If you want your Volvo S60 to look after your money, it pays to choose your model wisely. Industry experts CAP reckon the T3 petrol models will fare worst, returning just 29 or 30 percent of your investment after three years and 36,000 miles of motoring.Best of the bunch should be the D2, D3 and D4 diesel models in Business Edition trim, each returning 41 or 42 percent. Everything else falls somewhere in-between.
Interior, design and technology
There's no doubt that the Volvo S60 was a breath of fresh air when launched, thanks to its sleek lines and bold detailing. Its three-box shape has been smoothed off to give it a coupe-like profile, with steeply raked front and rear windscreens, small side windows and a raised rear end. Boomerang-esque rear lights and square-edge exhaust pipes add to the charm.
The 2013 facelift saw Volvo add a wider grille and new headlights up front, although the pedestrian-friendly humped bonnet still looks a bit ungainly. At the rear, the tail-lamps have been extended on to the bootlid.
The Volvo S60 R-Design has a sporty edge thanks to its aggressive bodykit, rear lip spoiler, lowered suspension and 18-inch alloys, but the SE version still looks sharp with simpler lines and 17-inch wheels.
Climb inside, and Volvo continues the upmarket feel with a minimalist and attractive cabin, which uses Volvo's familiar design cues. The light-coloured materials and clever design deliver a bright and airy feel.
Entry-level Business spec comes well-equipped with 16-inch alloys, rear parking sensors, Volvo's City Safe autonomous braking technology, sat-nav, climate control and Bluetooth. From the mid-range Volvo S60 SE upwards, the cabin gets aluminium trim and the SE Lux has leather-faced upholstery, an electric driver's seat and xenon lights that 'turn' with the front wheels. The range-topping Volvo S60 R-Design models add some muscle to the sleek looks thanks to 18-inch wheels, matt-silver mirrors and more aggressive detailing.
The S60's flat-fronted centre console has a bank of buttons and features a central keypad, which is flanked by four rotary controls. Lower down is Volvo’s usual air distribution pictogram that allows you to select which air vents to open.
Sat-nav, stereo and infotainment
Volvo’s TFT instrument pod is crystal clear and adds to the upmarket feel of the car. However, it's not the easiest system in the world to operate and the controls do take some getting used to. It's also easy to reach for the wrong dial – you can end up retuning the radio instead of adjusting the temperature.
The standard infotainment set-up includes DAB radio/cd, Bluetooth hands-free system, a 5-inch TFT screen and 4x45-Watt speakers.
Business models include an upgrade to Sensus connect with a 7-inch colour display, internet browser and access to web apps, plus sat-nav and HDD music storage – but you can buy the package as an option on other models. There’s an optional 12-speaker Harman Kardon version too, with DVD player, surround sound and 650 Watts.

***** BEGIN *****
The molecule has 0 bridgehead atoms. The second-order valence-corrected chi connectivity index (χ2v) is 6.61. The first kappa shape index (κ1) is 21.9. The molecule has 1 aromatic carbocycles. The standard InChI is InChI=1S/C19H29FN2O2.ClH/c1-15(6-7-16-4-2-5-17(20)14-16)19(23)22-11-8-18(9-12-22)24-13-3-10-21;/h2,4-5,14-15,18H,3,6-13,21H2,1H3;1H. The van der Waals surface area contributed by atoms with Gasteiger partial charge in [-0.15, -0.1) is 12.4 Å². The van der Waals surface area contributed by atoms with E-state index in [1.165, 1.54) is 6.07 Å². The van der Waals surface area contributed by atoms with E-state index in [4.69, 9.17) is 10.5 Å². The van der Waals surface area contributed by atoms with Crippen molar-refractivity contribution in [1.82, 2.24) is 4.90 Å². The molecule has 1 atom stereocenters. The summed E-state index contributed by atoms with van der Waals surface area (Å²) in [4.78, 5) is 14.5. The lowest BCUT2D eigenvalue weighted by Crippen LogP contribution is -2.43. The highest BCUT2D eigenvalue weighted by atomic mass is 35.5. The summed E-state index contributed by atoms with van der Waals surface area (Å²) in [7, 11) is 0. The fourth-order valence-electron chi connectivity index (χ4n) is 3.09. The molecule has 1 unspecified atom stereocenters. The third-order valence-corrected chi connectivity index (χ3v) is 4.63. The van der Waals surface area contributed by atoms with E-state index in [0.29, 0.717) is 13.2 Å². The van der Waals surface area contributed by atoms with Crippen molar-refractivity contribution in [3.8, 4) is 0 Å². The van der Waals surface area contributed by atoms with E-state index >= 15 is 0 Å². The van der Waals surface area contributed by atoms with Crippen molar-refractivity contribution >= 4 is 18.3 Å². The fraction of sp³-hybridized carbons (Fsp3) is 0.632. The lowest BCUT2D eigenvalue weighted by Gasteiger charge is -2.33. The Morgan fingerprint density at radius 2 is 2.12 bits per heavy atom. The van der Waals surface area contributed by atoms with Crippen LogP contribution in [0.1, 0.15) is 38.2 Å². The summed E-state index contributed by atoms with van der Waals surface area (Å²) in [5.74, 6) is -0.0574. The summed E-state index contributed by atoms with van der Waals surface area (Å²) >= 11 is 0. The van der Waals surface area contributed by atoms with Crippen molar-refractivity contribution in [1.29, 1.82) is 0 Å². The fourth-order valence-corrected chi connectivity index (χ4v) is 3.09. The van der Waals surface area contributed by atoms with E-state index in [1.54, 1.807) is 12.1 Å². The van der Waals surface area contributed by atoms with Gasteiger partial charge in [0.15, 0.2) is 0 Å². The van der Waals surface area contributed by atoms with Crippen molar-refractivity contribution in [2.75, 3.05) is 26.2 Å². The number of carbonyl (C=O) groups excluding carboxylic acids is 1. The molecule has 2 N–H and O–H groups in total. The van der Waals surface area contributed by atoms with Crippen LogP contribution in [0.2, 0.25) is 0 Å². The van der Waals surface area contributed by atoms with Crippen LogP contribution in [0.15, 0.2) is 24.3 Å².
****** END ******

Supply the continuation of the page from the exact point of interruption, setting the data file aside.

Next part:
Practicality, comfort and boot space
While the cabin of the Volvo S60 is a pleasant place to be thanks to its comfortable seats and airy driving environment, some of the switchgear on the dash is confusingly laid out.
Some drivers will find it tricky to find a natural driving position in the S60 too as, bizarrely, the seat tilts when it raises and lowers. The centre armrest also obstructs gearchanges, which is annoying and seems ill-considered.
The cabin is pretty good for storage though, with a spacious glovebox and well-sized door bins. That annoying armrest conceals another cubbyhole, and there’s a tray for loose change and other small items behind the centre console.
The S60 only comes in the regular four-door format, and with five seats.
At 4,635mm x 1,899mm x 1,484mm the Volvo S60 is very similar to the BMW 3 Series saloon in size.
Leg room, head room & passenger space
Sadly, despite its pleasant atmosphere, the Volvo S60 isn't the most practical car in the compact executive class - passengers in the back get slightly less space than in an Audi A4 or BMW 3 Series, and headroom could be a problem for taller passengers.
The middle seat is pretty cramped too, so really only of use to children.
On the plus side, access to the rear is easy thanks to the S60’s long back doors, and seat comfort is excellent. Isofix child seat mounts are a standard feature too.
The S60's 380-litre load capacity is pretty small, and the wheelarches and bootlid hinges also cut into the load bay, leaving an awkward shape to work around. In comparison the Audi A4 offers 480 litres, and the Mercedes C-Class 475-litres.
However, the Volvo S60 does get seat release levers in the boot, and a flip-up divider is also useful touch although underfloor storage is limited. Fixed and detachable towbars are optional, as is a 400-litre roof box.
Towing weights of up to 1,900kgs are possible with the highest-rated D4 AWD model, although the lowest-rated T3 petrol auto can only manage 1,500kgs.
Reliability and Safety
Volvo has a historic reputation for building cars that will run and run. However, while the gadget-laden S60 is unlikely to stand the test of time quite as well as simpler models of the past, it’s been in production long enough for most niggles and faults to have been resolved.
Volvo was rated 17th overall out of 30-odd manufacturers in our 2015 Driver Power customer satisfaction survey. The ranking dropped to 20th when Volvo was measured on reliability alone, but the brand scored an impressive 6th place for build quality.
One area where Volvo can’t be faulted is safety. There is a raft of passive and active systems on board, including a full set of airbags, side impact protection, anti-whiplash headrests and Volvo’s innovative City Safety low-speed collision prevention system.
Euro NCAP hasn’t independently tested the S60 saloon, but its engineering and body structure is identical to the V60 estate from the windscreen forward. The V60 attained a five-star rating and a 100 per cent score for safety assistance systems in 2012. Adult occupant safety in the V60 was rated at 94 per cent, child occupant safety at 82 per cent, and pedestrian safety at 64 per cent.
On the S60 options list are further hi-tech safety features such as pedestrian detection, which promises to automatically stop the car from speeds under 20mph, in the event of a pedestrian obstructing the car's path. You can also choose lane departure warning; blind spot warning, adaptive cruise control and driver alert warning.
The Volvo S60’s standard warranty offer is three years with a 60,000-mile cap. BMW offers the same warranty length, but with unlimited mileage.
Volvo offers a flexible service plan that covers routine maintenance and allows the costs to be spread over monthly instalments. You can check your vehicle details on the Volvo website, but the three-year 54,000 mile option on a D4 S60 should cost around £350.